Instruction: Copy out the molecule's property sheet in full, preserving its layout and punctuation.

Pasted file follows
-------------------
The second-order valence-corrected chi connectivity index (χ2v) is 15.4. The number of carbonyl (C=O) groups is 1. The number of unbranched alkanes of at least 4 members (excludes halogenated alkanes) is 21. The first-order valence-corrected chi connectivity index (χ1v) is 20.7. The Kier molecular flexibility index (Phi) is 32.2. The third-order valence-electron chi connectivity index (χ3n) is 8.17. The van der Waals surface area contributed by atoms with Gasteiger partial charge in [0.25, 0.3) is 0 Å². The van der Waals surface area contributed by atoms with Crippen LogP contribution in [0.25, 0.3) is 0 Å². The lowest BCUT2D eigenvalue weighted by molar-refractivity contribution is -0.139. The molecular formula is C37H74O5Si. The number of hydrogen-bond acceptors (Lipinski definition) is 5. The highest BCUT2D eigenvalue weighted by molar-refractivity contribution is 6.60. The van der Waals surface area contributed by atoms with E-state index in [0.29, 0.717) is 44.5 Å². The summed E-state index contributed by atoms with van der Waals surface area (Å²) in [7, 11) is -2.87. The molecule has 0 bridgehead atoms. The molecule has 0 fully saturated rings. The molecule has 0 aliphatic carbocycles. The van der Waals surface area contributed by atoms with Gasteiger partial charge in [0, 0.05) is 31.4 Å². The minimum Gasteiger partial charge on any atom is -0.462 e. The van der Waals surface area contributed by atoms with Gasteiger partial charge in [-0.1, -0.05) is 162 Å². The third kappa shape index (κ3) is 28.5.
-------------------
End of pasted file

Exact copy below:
The second-order valence-corrected chi connectivity index (χ2v) is 15.4. The number of carbonyl (C=O) groups is 1. The number of unbranched alkanes of at least 4 members (excludes halogenated alkanes) is 21. The first-order valence-corrected chi connectivity index (χ1v) is 20.7. The Kier molecular flexibility index (Phi) is 32.2. The third-order valence-electron chi connectivity index (χ3n) is 8.17. The van der Waals surface area contributed by atoms with Gasteiger partial charge in [0.25, 0.3) is 0 Å². The van der Waals surface area contributed by atoms with Crippen LogP contribution in [0.25, 0.3) is 0 Å². The lowest BCUT2D eigenvalue weighted by molar-refractivity contribution is -0.139. The molecular formula is C37H74O5Si. The number of hydrogen-bond acceptors (Lipinski definition) is 5. The highest BCUT2D eigenvalue weighted by molar-refractivity contribution is 6.60. The van der Waals surface area contributed by atoms with E-state index in [0.29, 0.717) is 44.5 Å². The summed E-state index contributed by atoms with van der Waals surface area (Å²) in [7, 11) is -2.87. The molecule has 0 bridgehead atoms. The molecule has 0 fully saturated rings. The molecule has 0 aliphatic carbocycles. The van der Waals surface area contributed by atoms with Gasteiger partial charge in [0, 0.05) is 31.4 Å². The minimum Gasteiger partial charge on any atom is -0.462 e. The van der Waals surface area contributed by atoms with Gasteiger partial charge in [-0.1, -0.05) is 162 Å². The third kappa shape index (κ3) is 28.5.